The 4 biggest mistakes men make when flying long haul, according to a flight attendant

Rob Staines, British Airways flight attendant.

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Rob Staines, British Airways flight attendant.
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Rob Staines

  • Business Insider spoke to British Airways flight attendant Rob Staines about how men can best prepare themselves for long haul flights.
  • Air travel for extended periods of time can be a nightmare for your body, thanks to the dry environment caused by low cabin pressure.
  • While there’s a wealth of information out there for female travellers, guys are left pretty much in the dark when it comes to skincare and diet advice.
  • Staines picked out bad practices and solutions across four themes, from drinking onboard to clothing.

There are plenty of articles and blog posts out there about what to bring on a long flight if you’re a woman – from shawls, to makeup, to hair ties.

As a result, guys are left pretty much in the dark when it comes lengthy flights, which can be a nightmare for your body if you’re not prepared.

Business Insider spoke to British Airways flight attendant Rob Staines to find out where guys are going wrong and how they should best ready themselves for the trials and tribulations that air travel poses. He came up with four main themes, ranging from moisturization to correct clothing.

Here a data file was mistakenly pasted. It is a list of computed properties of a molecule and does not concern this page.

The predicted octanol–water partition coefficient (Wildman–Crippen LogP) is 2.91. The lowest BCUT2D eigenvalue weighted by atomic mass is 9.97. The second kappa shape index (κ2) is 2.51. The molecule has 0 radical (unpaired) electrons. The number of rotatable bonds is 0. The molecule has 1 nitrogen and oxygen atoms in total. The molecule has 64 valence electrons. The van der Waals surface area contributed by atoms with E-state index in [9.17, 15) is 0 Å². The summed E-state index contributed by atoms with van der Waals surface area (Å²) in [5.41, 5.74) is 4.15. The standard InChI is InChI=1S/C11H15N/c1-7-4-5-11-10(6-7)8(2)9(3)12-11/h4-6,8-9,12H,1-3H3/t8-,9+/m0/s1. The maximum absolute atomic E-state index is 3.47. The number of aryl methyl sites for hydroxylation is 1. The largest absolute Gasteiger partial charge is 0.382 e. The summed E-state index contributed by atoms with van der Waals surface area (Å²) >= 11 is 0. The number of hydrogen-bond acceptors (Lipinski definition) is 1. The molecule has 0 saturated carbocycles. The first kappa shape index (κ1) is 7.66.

1. You let your skin dry out

One of the biggest issues with air travel is how much it dries your skin out. This is because the air in the pressurised cabins of planes is often less than 20% humidity, which is comparable to a desert, while humidity in the home is normally over 30%, according to the World Health Organization.

As such, Staines stressed the importance of keeping your skin moisturized at all times.

“Always have a good moisturizer,” he said. “It doesn’t have to be an expensive one. The one I use is Clinique for Men because it’s lightweight, it’s oil-free and it’s very intensive.”

It’s best to moisturize before your flight, then reapply during and after as necessary.

While it might not be a staple of every guy’s washbag, Staines also recommends using a facial mist to keep things fresh.

“They’re so easy to use,” he said. “They’re always in really small packages so they fit great into your liquids bag.